While much of the focus this week has been on the continued managerial search by the Mariners, the team has already quietly gone about removing two members from last season’s coaching staff.
The Mariners fired bench coach Robby Thompson early last week, while they have also told third base coach Jeff Datz he is welcome back in a scouting role, but not in the big league dugout. Datz has yet to tell the Mariners whether he will accept the re-assignment or leave the organization.
All of the coaches were under contract through the 2014 season and the Mariners have said previously that they would be re-evaluating their roles both before and after the new manager is hired. So far, pitching coach Carl Willis, hitting coach Dave Hansen, first base coach Mike Brumley and Daren Brown — who replaced Datz at third base in-season while the latter underwent cancer treatments — have yet to learn their fates.
Willis interviewed for the vacant Baltimore Orioles pitching coach job, but lost out to Dave Wallace.
No reason for Thompson’s firing has been given, though he was close to former Mariners manager Eric Wedge — who informed the team at season’s end that he would not be seeking to extend his contract beyond this year. Among those being considered for the jo of replacing Wedge is Mariners broadcaster and former catcher Dave Valle.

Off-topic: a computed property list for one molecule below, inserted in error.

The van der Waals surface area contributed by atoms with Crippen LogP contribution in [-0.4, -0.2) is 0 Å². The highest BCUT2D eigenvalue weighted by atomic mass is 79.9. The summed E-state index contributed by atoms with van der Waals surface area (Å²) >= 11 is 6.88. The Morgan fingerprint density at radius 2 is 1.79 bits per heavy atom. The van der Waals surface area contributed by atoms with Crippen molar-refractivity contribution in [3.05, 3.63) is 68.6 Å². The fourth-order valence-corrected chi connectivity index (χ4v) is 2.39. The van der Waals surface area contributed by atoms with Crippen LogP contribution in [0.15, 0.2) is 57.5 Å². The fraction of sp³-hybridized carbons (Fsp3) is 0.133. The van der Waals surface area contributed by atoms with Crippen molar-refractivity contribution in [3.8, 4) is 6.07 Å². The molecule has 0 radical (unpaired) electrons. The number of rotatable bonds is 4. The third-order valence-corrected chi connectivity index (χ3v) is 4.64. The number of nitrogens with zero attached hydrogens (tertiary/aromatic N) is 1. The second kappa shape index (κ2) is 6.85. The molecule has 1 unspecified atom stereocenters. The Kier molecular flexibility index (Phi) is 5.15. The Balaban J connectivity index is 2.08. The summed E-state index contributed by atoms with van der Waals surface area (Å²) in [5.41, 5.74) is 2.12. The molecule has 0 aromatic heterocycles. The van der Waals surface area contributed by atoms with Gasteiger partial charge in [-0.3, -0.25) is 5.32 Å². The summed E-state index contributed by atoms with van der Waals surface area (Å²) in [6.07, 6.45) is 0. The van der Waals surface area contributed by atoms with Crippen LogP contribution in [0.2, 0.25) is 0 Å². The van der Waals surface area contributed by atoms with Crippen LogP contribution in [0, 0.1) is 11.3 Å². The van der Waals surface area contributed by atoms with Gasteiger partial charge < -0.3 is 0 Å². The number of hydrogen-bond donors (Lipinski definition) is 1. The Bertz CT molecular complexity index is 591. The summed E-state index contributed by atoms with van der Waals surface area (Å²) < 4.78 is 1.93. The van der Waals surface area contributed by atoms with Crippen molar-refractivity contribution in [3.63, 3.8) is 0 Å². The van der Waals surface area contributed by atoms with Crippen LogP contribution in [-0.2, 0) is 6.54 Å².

He joins a list of coaches from other teams who have also expressed interest. The Mariners plan more formal interviews of a shortlist of candidates in Seattle next week and could have the new field boss in-place before the GM meetings in Orlando Nov. 11-13.
Valle is believed to be the long in-house candidate for the job. Contrary to rumors, assistant GM Ted Simmons did not apply, nor did Brown or Thompson.
In other news, the Mariners, as expected, declined their options on outfielder Franklin Gutierrez and pitcher Joe Saunders.
Both now become free agents and this could very well be the end of the team’s patience-tying relationship with Gutierrez and his myriad health issues. Gutierrez would have earned $7.5 million in 2014 if the option was extended, but instead he will be ought out for $500,000.
Gutierrez played only sporadically after signing a four-year, $20.25 million deal after the 2009 season. He was sidelined for parts of two seasons by a stomach issue, then missed most of last year with a torn pectoral muscle and ensuing concussion when struck on the head by an errant pickoff throw.
This year, he was hobbled by a leg and hip issue in spring training and would up blowing out his hamstring in April. Gutierrez didn’t return until the final month or so of the season and was not an everyday player when he was in uniform.
The move today doesn’t close the book entirely on Gutierrez returning, since the Mariners could look to ink him to a more cost-effective deal — perhaps as a fourth outfielder. But much of that will depend on who else the Mariners are successful in acquiring.
One target, Jacoby Ellsbury of the Red Sox, could play center field full time and give the Mariners a needed leadoff hitting upgrade. But he is expected to command more than $100 million over multiple years and his agent — Scott Boras — told me yesterday that he has already had close to a dozen teams ask him about Ellsbury alone.